We used to buy loaves of walnut bread from the Fabrique bakery nearby… and I say “we used to” because through trial and error I have developed a recipe which produces loaves that are even tastier than theirs. So we won’t buy this anymore!
Sorry, Fabrique! We still buy your cardamon buns (for now 😏).
This bread is moist, fluffy, slightly tangy, and most importantly of all… it is quite walnutty.
I like it with a bit of olive oil and salt, butter or a nice cheese. Frankly, it doesn’t really need lots of accessories. It is quite flavourful on its own.
- 540g [strong] white flour (I used Shipton Mill’s)
- an active sourdough starter (I used Dan Lepard’s mighty white starter), plus
- up to 230g wholemeal flour to create the starter (I used Hodmedod’s YQ wholemeal flour)
- 350g warm water
- 2 tsp fine sea salt
- 50-100g walnuts
You’ll also need:
- a big roomy bowl to mix things in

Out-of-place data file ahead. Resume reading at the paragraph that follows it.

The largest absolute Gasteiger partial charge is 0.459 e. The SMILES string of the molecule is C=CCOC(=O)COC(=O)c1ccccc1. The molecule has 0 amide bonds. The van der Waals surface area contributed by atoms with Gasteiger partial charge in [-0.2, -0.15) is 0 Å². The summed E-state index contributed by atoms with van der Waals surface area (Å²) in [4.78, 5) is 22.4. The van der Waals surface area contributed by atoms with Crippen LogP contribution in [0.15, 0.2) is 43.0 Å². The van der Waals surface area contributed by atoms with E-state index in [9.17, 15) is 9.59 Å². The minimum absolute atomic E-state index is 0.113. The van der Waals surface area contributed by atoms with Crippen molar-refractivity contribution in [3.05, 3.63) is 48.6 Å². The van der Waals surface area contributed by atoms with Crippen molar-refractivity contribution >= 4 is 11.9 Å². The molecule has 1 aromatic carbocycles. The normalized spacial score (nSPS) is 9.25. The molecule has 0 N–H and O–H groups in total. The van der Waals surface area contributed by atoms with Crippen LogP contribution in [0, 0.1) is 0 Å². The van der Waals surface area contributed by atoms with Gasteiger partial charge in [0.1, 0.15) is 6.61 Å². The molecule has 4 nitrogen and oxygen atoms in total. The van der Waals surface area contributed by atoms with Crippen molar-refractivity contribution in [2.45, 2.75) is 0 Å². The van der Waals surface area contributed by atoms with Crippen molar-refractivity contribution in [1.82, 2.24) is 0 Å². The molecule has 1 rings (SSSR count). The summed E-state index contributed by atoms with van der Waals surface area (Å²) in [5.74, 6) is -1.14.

- a banneton or a bowl to prove things in
- a dutch oven big enough to contain the loaf
- baking paper (this makes things SO MUCH easier)
- something to slash the dough
This bread is made over two and even three days (depending on how long you want to rest the loaf before baking).
- The day before, prepare the walnuts and the sourdough starter.
- The next day, mix, folding, shaping and maybe baking.
- Alternatively, rest on the fridge overnight, and bake the next day.
It sounds a bit tedious but it actually doesn’t require that much involvement from you. Most of the time is spent with the dough sitting on a bowl 🤓